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ApniCure combines DTC, telehealth business model

ApniCure combines DTC, telehealth business model

REDWOOD CITY, Calif. - For many patients struggling with obstructive sleep apnea, the longtime standard treatment— CPAP therapy—may not be worse than the condition itself, but pretty close.

In fact, according to David Jones, chief business officer at Redwood City, Calif.-based ApniCure, upwards of 50% of sleep apnea patients who start using CPAP don't continue the therapy. Moreover, many patients give up altogether on finding an effective treatment.

With its recent decision to release the new Winx Sleep Therapy System direct to consumers, ApniCure is aiming to change that. The Winx is less obtrusive, Jones says, using a soft, flexible mouthpiece that fits comfortably in the mouth and a slim tube to connect to a console.

While the Winx has been available for some time, to date ApniCure has worked exclusively with sleep labs, as labs have traditionally been the place where most patients are prescribed CPAP therapy, Jones says.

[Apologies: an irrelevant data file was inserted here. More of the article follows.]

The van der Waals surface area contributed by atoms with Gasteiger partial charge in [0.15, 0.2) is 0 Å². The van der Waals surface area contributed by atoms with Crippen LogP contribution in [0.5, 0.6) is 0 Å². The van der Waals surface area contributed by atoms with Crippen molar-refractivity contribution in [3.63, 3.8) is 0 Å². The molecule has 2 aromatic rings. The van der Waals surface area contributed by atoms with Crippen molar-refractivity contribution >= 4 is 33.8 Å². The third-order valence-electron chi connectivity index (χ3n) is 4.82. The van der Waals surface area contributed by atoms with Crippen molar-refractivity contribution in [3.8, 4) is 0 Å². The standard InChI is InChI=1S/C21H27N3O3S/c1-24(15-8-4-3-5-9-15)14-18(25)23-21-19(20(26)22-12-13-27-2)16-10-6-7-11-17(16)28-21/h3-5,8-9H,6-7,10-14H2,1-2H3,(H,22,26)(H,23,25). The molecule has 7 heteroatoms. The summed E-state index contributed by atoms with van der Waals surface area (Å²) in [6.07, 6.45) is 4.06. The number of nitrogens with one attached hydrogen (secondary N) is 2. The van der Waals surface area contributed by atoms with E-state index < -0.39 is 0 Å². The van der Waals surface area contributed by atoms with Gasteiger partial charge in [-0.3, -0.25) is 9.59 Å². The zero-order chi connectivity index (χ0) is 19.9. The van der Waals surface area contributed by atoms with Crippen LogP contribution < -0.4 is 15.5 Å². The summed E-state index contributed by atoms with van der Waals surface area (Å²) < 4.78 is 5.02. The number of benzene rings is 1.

“We realized, however,” he said, “that when patients give up on their masks, they often give up on treatment entirely and never go back to the lab.”

Consequently, ApniCure decided the best way to introduce the Winx was directly to consumers. The company now connects interested patients with a growing network of sleep therapists who conduct a diagnosis and determine whether a prescription is appropriate.

It helped that about a year ago the American Academy of Sleep Medicine announced a policy approving telehealth as an effective way for sleep therapists to diagnose or interact with patients, Jones says.

“Once telemedicine was embraced,” he explained, “we thought it would make a lot of sense to do a video conference with board-certified physicians.”

Currently, Winx is available only in California, but the company plans to make it available next year across much of the country.


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